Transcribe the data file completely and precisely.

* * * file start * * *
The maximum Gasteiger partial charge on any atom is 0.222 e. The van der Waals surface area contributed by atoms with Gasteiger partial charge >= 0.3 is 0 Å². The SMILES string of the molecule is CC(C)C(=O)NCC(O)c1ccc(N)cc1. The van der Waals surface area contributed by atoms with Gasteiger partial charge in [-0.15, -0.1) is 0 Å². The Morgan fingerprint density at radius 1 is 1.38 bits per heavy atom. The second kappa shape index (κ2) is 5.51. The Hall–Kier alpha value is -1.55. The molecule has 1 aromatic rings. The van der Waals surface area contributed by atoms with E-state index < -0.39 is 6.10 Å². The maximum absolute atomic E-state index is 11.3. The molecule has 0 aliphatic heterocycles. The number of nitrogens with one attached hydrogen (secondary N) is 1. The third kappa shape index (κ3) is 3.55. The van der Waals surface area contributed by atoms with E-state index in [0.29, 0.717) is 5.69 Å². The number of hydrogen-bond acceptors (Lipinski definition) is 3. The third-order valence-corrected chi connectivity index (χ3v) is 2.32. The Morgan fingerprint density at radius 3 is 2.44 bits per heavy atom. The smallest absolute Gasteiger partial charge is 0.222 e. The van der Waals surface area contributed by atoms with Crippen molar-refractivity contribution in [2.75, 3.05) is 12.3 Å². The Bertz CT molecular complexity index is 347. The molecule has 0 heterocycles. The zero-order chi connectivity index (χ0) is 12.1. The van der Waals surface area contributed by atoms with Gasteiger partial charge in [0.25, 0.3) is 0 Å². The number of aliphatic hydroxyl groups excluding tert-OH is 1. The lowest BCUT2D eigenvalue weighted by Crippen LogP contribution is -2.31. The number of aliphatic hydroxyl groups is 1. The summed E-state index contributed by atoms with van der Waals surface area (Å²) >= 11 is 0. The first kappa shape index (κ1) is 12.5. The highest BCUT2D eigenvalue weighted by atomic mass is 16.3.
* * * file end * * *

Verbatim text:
The maximum Gasteiger partial charge on any atom is 0.222 e. The van der Waals surface area contributed by atoms with Gasteiger partial charge >= 0.3 is 0 Å². The SMILES string of the molecule is CC(C)C(=O)NCC(O)c1ccc(N)cc1. The van der Waals surface area contributed by atoms with Gasteiger partial charge in [-0.15, -0.1) is 0 Å². The Morgan fingerprint density at radius 1 is 1.38 bits per heavy atom. The second kappa shape index (κ2) is 5.51. The Hall–Kier alpha value is -1.55. The molecule has 1 aromatic rings. The van der Waals surface area contributed by atoms with E-state index < -0.39 is 6.10 Å². The maximum absolute atomic E-state index is 11.3. The molecule has 0 aliphatic heterocycles. The number of nitrogens with one attached hydrogen (secondary N) is 1. The third kappa shape index (κ3) is 3.55. The van der Waals surface area contributed by atoms with E-state index in [0.29, 0.717) is 5.69 Å². The number of hydrogen-bond acceptors (Lipinski definition) is 3. The third-order valence-corrected chi connectivity index (χ3v) is 2.32. The Morgan fingerprint density at radius 3 is 2.44 bits per heavy atom. The smallest absolute Gasteiger partial charge is 0.222 e. The van der Waals surface area contributed by atoms with Crippen molar-refractivity contribution in [2.75, 3.05) is 12.3 Å². The Bertz CT molecular complexity index is 347. The molecule has 0 heterocycles. The zero-order chi connectivity index (χ0) is 12.1. The van der Waals surface area contributed by atoms with Gasteiger partial charge in [0.25, 0.3) is 0 Å². The number of aliphatic hydroxyl groups excluding tert-OH is 1. The lowest BCUT2D eigenvalue weighted by Crippen LogP contribution is -2.31. The number of aliphatic hydroxyl groups is 1. The summed E-state index contributed by atoms with van der Waals surface area (Å²) >= 11 is 0. The first kappa shape index (κ1) is 12.5. The highest BCUT2D eigenvalue weighted by atomic mass is 16.3.